32

I am using Django REST Framework to access a resource 'user'.

As user information is personal, I do not want a GET request to list every user on the system, UNLESS they are an admin.

If the user specifies their id, and they are logged in, I would like them to be able to view their details and amend them (PUT POST DELETE) if required.

So in summary, dis-allow GET method for anyone who isn't an admin and allow GET POST DELETE PUT on logged-in users when viewing their information.

I created the custom permission class:

class UserPermissions(permissions.BasePermission):
    """
    Owners of the object or admins can do anything.
    Everyone else can do nothing.
"""
    
    def has_permission(self, request, view):
        # if admin: True otherwise False
    def has_object_permission(self, request, view, obj):
        # if request.user is the same user that is contained within the obj then allow

This didn't work. After some debugging I found that it checks has_permission first, THEN checks has_object_permission. So if we don't get past that first hurdle GET /user/, then it won't even consider the next GET /user/id.

How I would go about getting this to work?

I was using ModelViewSets.

But if you split the List functionality with the Detail then you can give them separate permission classes:

class UserList(generics.ListCreateAPIView):
    queryset = User.objects.all()
    serializer_class = UserSerializer
    permission_classes=(UserPermissionsAll,)

class UserDetail(generics.RetrieveUpdateDestroyAPIView):
    queryset = User.objects.all()
    serializer_class = UserSerializer
    permission_classes=(UserPermissionsObj,)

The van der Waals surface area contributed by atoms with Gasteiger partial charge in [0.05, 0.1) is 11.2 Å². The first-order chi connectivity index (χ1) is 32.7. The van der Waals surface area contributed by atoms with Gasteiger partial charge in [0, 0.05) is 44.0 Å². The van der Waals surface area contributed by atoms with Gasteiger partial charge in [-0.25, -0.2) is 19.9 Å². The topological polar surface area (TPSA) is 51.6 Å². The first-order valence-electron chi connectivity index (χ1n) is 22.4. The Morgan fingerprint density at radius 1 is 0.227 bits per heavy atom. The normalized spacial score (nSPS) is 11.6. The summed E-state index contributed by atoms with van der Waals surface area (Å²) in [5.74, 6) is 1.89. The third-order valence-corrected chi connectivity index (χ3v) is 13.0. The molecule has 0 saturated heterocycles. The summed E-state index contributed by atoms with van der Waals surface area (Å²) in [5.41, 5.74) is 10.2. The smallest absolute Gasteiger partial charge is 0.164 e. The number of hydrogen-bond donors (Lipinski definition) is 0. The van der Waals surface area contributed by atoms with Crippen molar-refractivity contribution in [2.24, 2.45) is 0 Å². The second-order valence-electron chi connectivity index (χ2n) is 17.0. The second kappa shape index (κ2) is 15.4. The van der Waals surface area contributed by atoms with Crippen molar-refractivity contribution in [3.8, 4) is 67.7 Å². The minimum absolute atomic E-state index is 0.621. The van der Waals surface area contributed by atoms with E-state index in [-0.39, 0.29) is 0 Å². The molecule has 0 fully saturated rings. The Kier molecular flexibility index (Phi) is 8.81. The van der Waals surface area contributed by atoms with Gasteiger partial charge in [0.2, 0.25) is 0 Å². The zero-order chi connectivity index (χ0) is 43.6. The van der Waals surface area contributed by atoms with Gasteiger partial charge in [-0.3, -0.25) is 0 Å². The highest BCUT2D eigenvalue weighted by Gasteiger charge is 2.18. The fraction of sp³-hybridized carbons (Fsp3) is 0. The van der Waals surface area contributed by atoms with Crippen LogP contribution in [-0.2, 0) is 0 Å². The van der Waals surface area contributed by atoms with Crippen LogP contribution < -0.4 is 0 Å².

class UserPermissionsAll(permissions.BasePermission):
"""
Owners of the object or admins can do anything.
Everyone else can do nothing.
"""

    def has_permission(self, request, view):
        if request.user.is_staff:
            return True
        else:
            return False

class UserPermissionsObj(permissions.BasePermission):
"""
Owners of the object or admins can do anything.
Everyone else can do nothing.
"""

    def has_object_permission(self, request, view, obj):
        if request.user.is_staff:
            return True

        return obj == request.user
1
  • The solution below from Chemical Programmer will work with viewsets.
    – jfunk
    Jun 6, 2016 at 4:25

5 Answers 5

23

I have done this in the past using a custom permission and overridden has_object_permission like the following:

from rest_framework import permissions


class MyUserPermissions(permissions.BasePermission):
    """
    Handles permissions for users.  The basic rules are

     - owner may GET, PUT, POST, DELETE
     - nobody else can access
     """

    def has_object_permission(self, request, view, obj):

        # check if user is owner
        return request.user == obj

You can do some more detailed things such as deny specific request types (for instance to allow a GET requests for all users):

class MyUserPermissions(permissions.BasePermission):

    def has_object_permission(self, request, view, obj):

        # Allow get requests for all
        if request.method == 'GET':
            return True
        return request.user == obj

Then in your view you tell it to use the permissions class:

from my_custom_permissions import MyUserPermissions

class UserView(generics.ListCreateAPIView):
    ...
    permission_classes = (MyUserPermissions, )
    ...
14

I have a similar need. Lets call my app x. Here's what I came up with.

First, put this in x/viewsets.py:

# viewsets.py
from rest_framework import mixins, viewsets

class DetailViewSet(
  mixins.CreateModelMixin,
  mixins.RetrieveModelMixin,
  mixins.UpdateModelMixin,
  mixins.DestroyModelMixin,
  viewsets.GenericViewSet):
    pass

class ReadOnlyDetailViewSet(
  mixins.RetrieveModelMixin,
  viewsets.GenericViewSet):
    pass

class ListViewSet(
  mixins.ListModelMixin,
  viewsets.GenericViewSet):
    pass

Then in x/permissions.py:

# permissions.py
from rest_framework import permissions

class UserIsOwnerOrAdmin(permissions.BasePermission):
    def has_permission(self, request, view):
        return request.user and request.user.is_authenticated()